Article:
By Aleksandr Kuzmin
This article originally appeared on DefendingHistory.com.
Editor’s note: In Riga, Latvia, a court decision has brought about another dangerous step towards Holocaust revisionism and the acceptance of the infamous “double genocide” theory. Purporters of this theory argue that Nazi and Soviet crimes were equal, and that Jewish involvement in leftist causes was to some extent responsible for their murder. This ideology discredits survivors and researchers, and helps to absolve local forces of their widespread involvement in the wholesale destruction of local Jewish populations.
ON MARCH 16, 2017, the annual march honoring Waffen SS Latvian Legion veterans took place in Riga as usual. A co-ruling political party had called the legionnaires “freedom fighters”, the Security Police had denounced opponents of the march as “so-called Anti-Fascists” and put them in the chapter “Manifestations of Russia’s compatriot policies in Latvia” of its annual report. The counter-picket applied for by the Latvian Anti-Nazi Committee had been ordered to move farther from the march route. Again, a pretty usual development.
However, something went differently this year. Eduards Gončarovs and Aleksejs Šaripovs, members of the Latvian Anti-Nazi Committee, had gone to the route of the march with a placard depicting civilians being killed by Nazis and their local collaborators in Latvia in 1941. It should be noted that while the Latvian Legion as a single unit was created later, it was based in part on collaborators’ units formed in 1941.
The police had arrested them, despite lack of any violence. Gončarovs and Šaripovs were soon released, but their case on violating picketing regulations was brought to court, which decides cases on petty offences. The essence of the accusations was that they did not apply for picketing at the specific place, and that they “stood for” or “propagated” (Latvian: sludināja) violence with their placard.
The City of Riga Vidzeme Urban District Court had terminated the proceedings last May on a technicality. The grounds were that the police did not indicate the specific paragraph of the relevant section of the law on petty offences. However, the prosecution service has intervened – a rare occurrence in petty offence cases – and lodged an appeal against the district court’s decision before Riga Regional Court.
Why so? The reason might be the fact that in the meantime, Gončarovs and Šaripovs applied to a different court, an administrative one, requesting compensation for an illegal detention and disruption of their right to demonstrate.
On 22 September, the Criminal Matters Board of Riga Regional Court delivered its final judgment on Mr Šaripovs. The court found that the technical mistake by the police was not a hindrance to proceedings against Mr Šaripovs. It has also found him guilty of propagating violence during his picket, with a strange motivation including the following:
“It follows from the factual circumstances described in the protocol, that A. Šaripovs had used a placard depicting violence, thus propagating violence” (…)
“On the placard used by A. Šaripovs during the picket, the violence of a kind that a military organization is using violence against prisoners of war, is depicted. Taking into account that the picket was organized by A. Šaripovs exactly on March the 16th, a part of the society undeniably connects those soldiers with Waffen SS military organization, where ethnic Latvians had served, among others” (…)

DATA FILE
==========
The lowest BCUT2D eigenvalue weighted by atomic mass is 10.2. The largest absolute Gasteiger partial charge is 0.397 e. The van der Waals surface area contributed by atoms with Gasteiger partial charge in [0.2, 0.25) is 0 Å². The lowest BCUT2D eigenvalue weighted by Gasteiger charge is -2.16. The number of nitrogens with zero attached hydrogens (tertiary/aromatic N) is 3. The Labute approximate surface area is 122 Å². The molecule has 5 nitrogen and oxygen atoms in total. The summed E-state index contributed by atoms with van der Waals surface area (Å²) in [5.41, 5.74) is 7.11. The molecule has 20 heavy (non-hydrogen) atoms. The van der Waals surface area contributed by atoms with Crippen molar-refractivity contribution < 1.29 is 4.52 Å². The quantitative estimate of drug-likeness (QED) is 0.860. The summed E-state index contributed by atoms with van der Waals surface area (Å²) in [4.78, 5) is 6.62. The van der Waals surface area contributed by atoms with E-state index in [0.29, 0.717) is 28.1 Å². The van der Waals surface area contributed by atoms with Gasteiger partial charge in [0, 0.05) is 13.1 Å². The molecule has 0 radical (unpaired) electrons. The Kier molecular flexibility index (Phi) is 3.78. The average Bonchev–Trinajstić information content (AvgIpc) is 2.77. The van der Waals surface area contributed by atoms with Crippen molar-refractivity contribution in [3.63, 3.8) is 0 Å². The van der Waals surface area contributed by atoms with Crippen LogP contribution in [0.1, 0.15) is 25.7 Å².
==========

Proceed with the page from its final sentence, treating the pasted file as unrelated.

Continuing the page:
“public display of such inimical and violent photo images, which promote national hatred in the society, can undeniably cause mass riots, which can lead to further destabilisation of the political situation and a transfer of the socio-political and economic tensions present in the society to interethnic relations” (…)
“public display of such photo images is closely connected with discrediting the image of Latvia internationally. Taking into account the high tension in the public, international resonance, historical situation and blatant violence depicted on the placards, in order to defend public order and safety, democratic state order, and to avoid deliberate confrontation, it is found that A. Šaripovs needs to be punished.”
MOREOVER, the court claimed that “In accordance with Section 2 of the Law on Holidays and Remembrance Days, March the 16th is recognized to be the Day of Remembrance of Latvian Soldiers.” In fact, it had been made an official remembrance day in summer of 1998. After the very first official event in 1999, an international outcry had followed, and in the beginning of 2000, the reference to March 16 was removed from the law.
The punishment imposed is moderate – a warning. However, it prevents Mr. Šaripovs from organizing pickets for a year. It will probably be used against Mr. Gončarovs in his analogous case. Finally, it might be used against both of them in the administrative court proceedings, to claim that disrupting the picket and arresting them were lawful.
One can suppose that the court itself understands there was no instigation of hatred in Mr. Šaripovs actions. Triggering ethnic or national hatred is a crime in Latvian law, so if there were one present, the court would initiate a criminal case instead of giving a warning in a petty offence case.
This November, Latvia will be visited by a delegation from the European Commission against Racism and Intolerance. It is to be hoped that they will repeat condemnation of the pro-collaborators marches expressed in their most recent report on Latvia. Sadly, a stance in defense of anti-fascists is necessary now, too.
Aleksandr Kuzmin writes for DefendingHistory.com,the website edited by Professor Dovid Katz in Vilnius, Lithuania.